To kick off the UFC’s partnership deal with FOX in 2011, Junior dos Santos turned an hour-long broadcast special into a 64-second blink-at-your-own-peril showcase of just how sudden things can change in MMA. Dos Santos not only delivered the first punch to the casual living room, he took the heavyweight title from Velasquez, setting up a brutal best-of-three series between the two, in which Dos Santos came out on the short end in subsequent tries. Some 5 1/2 years later, he is fighting for another title at UFC 211.
That is some serious perseverance.
JDS’s return to contention has been very subtle. He hasn’t vied for the spotlight the way some contenders have, nor lodged endless complaints about his standing. When times got tough for him, such as when he lost the third Velasquez fight at UFC 166 and had his daylights dimmed in the process, Dos Santos restored himself quietly. Over the years, his disposition has rarely been anything other than sunny. He wins, he loses, he stays fairly even keel. In some ways, he is everything the fight game can do without. There really isn’t a friendlier assassin, and marketing warmth is a hard trick to turn.
Yet if there’s ever been a pendulum fighter who gets tougher to figure out the further he goes along — who in fact confuses you on which way to swing your dread (towards him or his opponent) — it’s “Cigano.” He’s the only man to defeat the five most recent heavyweight champions: Velasquez, Fabricio Werdum, Frank Mir, Shane Carwin and Stipe Miocic. You know he can knock out anybody the UFC puts in front of him. Power in the hands makes up for any overarching benignity.
He also took those hellacious beatings against Velasquez, going out on his proverbial shield to the point where the public winced for his long-term health. There’s still a question as to just how much that rivalry took out of him (as well as Velasquez, who hasn’t been the same since, either). He followed that up with a classic back-and-forth battle with Stipe Miocic — whom he meets again tonight in Dallas — which was essentially 25 minutes of severe chin-checking. Despite facing every deadly name on the roster, dos Santos never gets knocked out fast and clean.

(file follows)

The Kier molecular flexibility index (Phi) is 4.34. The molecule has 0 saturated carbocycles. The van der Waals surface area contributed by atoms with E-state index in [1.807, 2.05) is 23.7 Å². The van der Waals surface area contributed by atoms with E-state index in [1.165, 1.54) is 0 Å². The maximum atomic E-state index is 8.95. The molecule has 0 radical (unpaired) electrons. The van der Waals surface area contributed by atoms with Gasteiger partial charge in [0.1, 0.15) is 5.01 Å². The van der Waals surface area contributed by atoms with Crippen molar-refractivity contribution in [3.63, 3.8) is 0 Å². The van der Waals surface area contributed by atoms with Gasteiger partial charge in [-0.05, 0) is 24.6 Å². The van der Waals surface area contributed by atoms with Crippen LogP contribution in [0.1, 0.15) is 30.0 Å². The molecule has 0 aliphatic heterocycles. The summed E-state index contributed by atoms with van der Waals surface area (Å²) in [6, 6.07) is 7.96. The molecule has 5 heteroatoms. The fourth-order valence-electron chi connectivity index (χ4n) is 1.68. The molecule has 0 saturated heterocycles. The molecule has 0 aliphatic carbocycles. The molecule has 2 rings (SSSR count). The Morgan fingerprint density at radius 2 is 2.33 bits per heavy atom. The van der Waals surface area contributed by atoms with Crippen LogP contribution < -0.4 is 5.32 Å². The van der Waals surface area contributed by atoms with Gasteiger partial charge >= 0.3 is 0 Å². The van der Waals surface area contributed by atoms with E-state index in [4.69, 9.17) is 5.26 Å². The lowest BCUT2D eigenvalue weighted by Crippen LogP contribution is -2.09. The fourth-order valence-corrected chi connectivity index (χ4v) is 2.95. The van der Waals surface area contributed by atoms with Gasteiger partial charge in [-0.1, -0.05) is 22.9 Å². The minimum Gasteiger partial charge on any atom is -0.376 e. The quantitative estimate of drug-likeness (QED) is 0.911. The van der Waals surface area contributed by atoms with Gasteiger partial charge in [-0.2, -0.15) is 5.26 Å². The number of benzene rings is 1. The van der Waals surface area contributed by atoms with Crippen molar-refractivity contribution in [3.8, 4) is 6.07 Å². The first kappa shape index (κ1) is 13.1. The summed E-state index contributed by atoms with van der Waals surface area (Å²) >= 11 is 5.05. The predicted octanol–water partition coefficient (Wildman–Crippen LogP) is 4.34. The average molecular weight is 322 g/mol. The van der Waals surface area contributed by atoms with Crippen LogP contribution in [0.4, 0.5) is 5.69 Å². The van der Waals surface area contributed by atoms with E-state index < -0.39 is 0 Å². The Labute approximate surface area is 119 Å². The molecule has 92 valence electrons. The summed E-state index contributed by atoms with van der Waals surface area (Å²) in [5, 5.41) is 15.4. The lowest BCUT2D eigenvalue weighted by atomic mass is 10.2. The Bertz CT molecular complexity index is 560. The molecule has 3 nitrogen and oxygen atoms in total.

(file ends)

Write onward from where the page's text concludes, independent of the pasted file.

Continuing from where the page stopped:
If he loses, he makes sure to take a toll.
Like he did against Alistair Overeem in Florida 18 months ago, looking like a shell of the man that won seven straight heading onto the original FOX platform. That fight, when taken in context with all the battles before it, kicked up a decent amount of career eulogies. I can remember being in Orlando that night, and how the tolls of so many battles felt almost tangible.
Dos Santos? He just brushed himself off. Not too high on the highs, not too low on the lows.
Four months later he showed up in Zagreb for his fight with “Big” Ben Rothwell a smarter, more intuitive fighter, with technique, patience and a refined air of self-perseverance. He was countering, he was moving; he was getting out of the way. Where did that version come from? Some place that Junior had in reserve? — or, some place that Junior realized is the only place left to draw from? That fight, which was enough to gain him a shot at the title, signaled a philosophical shift in JDS’s thinking. He dominated for 25 minutes, and never once gave into a careless impulse.
Chances are he won’t have as easy a time of it against Miocic in a heavyweight title fight. The first bout was a war of attrition that ended with dos Santos getting his arm raised. With Miocic being a powered-up action fighter who has put away his last four opponents via KO/TKO — the last three in the first round — dos Santos will in all likelihood find himself in a familiar gun fight, taking some to land some. It feels like a certainty that the fight will deliver, because both fighters have something to prove. Miocic that he’s the best heavyweight going; dos Santos that he’s still there.
And he is. He’s still there. The man who has stood in with, knocked out, and been battered by the best heavyweights in the world is going to mix it up with Miocic again in Dallas. Somehow he’s fighting for a title again. That’s a mighty chin that JDS has, one that is only matched by the drape-closing power in his hands. It’s the latter that made him a champion all the way back when the UFC kicked off its FOX deal. It’s the other thing that holds up so well that at times it feels uneasy.